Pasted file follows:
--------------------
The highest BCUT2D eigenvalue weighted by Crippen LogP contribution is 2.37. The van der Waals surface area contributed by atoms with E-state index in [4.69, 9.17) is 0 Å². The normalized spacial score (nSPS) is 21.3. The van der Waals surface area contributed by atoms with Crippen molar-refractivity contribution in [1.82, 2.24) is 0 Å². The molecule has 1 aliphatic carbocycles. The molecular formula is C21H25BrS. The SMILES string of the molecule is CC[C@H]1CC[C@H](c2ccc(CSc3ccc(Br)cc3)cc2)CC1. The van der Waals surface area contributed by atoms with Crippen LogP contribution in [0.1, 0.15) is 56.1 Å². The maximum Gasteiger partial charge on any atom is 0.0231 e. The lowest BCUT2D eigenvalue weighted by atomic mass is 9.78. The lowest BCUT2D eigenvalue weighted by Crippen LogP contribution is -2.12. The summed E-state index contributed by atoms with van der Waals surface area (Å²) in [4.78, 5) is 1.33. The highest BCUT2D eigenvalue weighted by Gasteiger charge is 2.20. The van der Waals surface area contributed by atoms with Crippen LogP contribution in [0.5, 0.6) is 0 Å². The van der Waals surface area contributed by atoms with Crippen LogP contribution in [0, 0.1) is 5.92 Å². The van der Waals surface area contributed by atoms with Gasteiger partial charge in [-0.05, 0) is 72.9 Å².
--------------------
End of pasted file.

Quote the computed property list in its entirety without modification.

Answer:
The highest BCUT2D eigenvalue weighted by Crippen LogP contribution is 2.37. The van der Waals surface area contributed by atoms with E-state index in [4.69, 9.17) is 0 Å². The normalized spacial score (nSPS) is 21.3. The van der Waals surface area contributed by atoms with Crippen molar-refractivity contribution in [1.82, 2.24) is 0 Å². The molecule has 1 aliphatic carbocycles. The molecular formula is C21H25BrS. The SMILES string of the molecule is CC[C@H]1CC[C@H](c2ccc(CSc3ccc(Br)cc3)cc2)CC1. The van der Waals surface area contributed by atoms with Crippen LogP contribution in [0.1, 0.15) is 56.1 Å². The maximum Gasteiger partial charge on any atom is 0.0231 e. The lowest BCUT2D eigenvalue weighted by atomic mass is 9.78. The lowest BCUT2D eigenvalue weighted by Crippen LogP contribution is -2.12. The summed E-state index contributed by atoms with van der Waals surface area (Å²) in [4.78, 5) is 1.33. The highest BCUT2D eigenvalue weighted by Gasteiger charge is 2.20. The van der Waals surface area contributed by atoms with Crippen LogP contribution in [0.5, 0.6) is 0 Å². The van der Waals surface area contributed by atoms with Crippen LogP contribution in [0, 0.1) is 5.92 Å². The van der Waals surface area contributed by atoms with Gasteiger partial charge in [-0.05, 0) is 72.9 Å².